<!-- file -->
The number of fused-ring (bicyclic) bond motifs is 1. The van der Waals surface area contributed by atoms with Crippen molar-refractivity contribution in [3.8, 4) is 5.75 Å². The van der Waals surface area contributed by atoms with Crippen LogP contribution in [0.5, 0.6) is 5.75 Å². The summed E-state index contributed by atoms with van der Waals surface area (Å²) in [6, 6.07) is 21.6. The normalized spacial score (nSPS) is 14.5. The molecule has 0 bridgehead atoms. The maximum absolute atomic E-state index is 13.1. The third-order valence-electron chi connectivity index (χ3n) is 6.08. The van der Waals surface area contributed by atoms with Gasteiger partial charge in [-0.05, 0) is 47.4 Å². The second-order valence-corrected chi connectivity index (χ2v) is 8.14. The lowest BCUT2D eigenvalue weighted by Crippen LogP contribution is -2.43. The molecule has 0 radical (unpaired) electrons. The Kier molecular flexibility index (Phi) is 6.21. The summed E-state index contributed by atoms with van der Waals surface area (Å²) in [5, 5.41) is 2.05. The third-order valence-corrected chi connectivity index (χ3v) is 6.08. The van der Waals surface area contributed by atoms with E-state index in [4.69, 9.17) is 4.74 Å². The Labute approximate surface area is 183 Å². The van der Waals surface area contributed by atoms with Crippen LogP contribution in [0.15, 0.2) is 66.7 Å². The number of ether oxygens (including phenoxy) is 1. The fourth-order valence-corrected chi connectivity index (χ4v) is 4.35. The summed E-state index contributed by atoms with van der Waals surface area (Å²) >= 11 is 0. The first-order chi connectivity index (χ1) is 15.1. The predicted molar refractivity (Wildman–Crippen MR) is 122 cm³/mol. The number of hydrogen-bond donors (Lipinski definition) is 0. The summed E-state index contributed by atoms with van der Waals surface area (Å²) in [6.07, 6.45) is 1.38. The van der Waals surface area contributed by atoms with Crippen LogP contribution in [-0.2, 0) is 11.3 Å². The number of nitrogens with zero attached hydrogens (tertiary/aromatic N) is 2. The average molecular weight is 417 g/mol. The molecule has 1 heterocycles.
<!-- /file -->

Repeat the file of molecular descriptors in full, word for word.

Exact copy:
The number of fused-ring (bicyclic) bond motifs is 1. The van der Waals surface area contributed by atoms with Crippen molar-refractivity contribution in [3.8, 4) is 5.75 Å². The van der Waals surface area contributed by atoms with Crippen LogP contribution in [0.5, 0.6) is 5.75 Å². The summed E-state index contributed by atoms with van der Waals surface area (Å²) in [6, 6.07) is 21.6. The normalized spacial score (nSPS) is 14.5. The molecule has 0 bridgehead atoms. The maximum absolute atomic E-state index is 13.1. The third-order valence-electron chi connectivity index (χ3n) is 6.08. The van der Waals surface area contributed by atoms with Gasteiger partial charge in [-0.05, 0) is 47.4 Å². The second-order valence-corrected chi connectivity index (χ2v) is 8.14. The lowest BCUT2D eigenvalue weighted by Crippen LogP contribution is -2.43. The molecule has 0 radical (unpaired) electrons. The Kier molecular flexibility index (Phi) is 6.21. The summed E-state index contributed by atoms with van der Waals surface area (Å²) in [5, 5.41) is 2.05. The third-order valence-corrected chi connectivity index (χ3v) is 6.08. The van der Waals surface area contributed by atoms with E-state index in [4.69, 9.17) is 4.74 Å². The Labute approximate surface area is 183 Å². The van der Waals surface area contributed by atoms with Crippen LogP contribution in [0.15, 0.2) is 66.7 Å². The number of ether oxygens (including phenoxy) is 1. The fourth-order valence-corrected chi connectivity index (χ4v) is 4.35. The summed E-state index contributed by atoms with van der Waals surface area (Å²) >= 11 is 0. The first-order chi connectivity index (χ1) is 15.1. The predicted molar refractivity (Wildman–Crippen MR) is 122 cm³/mol. The number of hydrogen-bond donors (Lipinski definition) is 0. The summed E-state index contributed by atoms with van der Waals surface area (Å²) in [6.07, 6.45) is 1.38. The van der Waals surface area contributed by atoms with Crippen LogP contribution in [-0.2, 0) is 11.3 Å². The number of nitrogens with zero attached hydrogens (tertiary/aromatic N) is 2. The average molecular weight is 417 g/mol. The molecule has 1 heterocycles.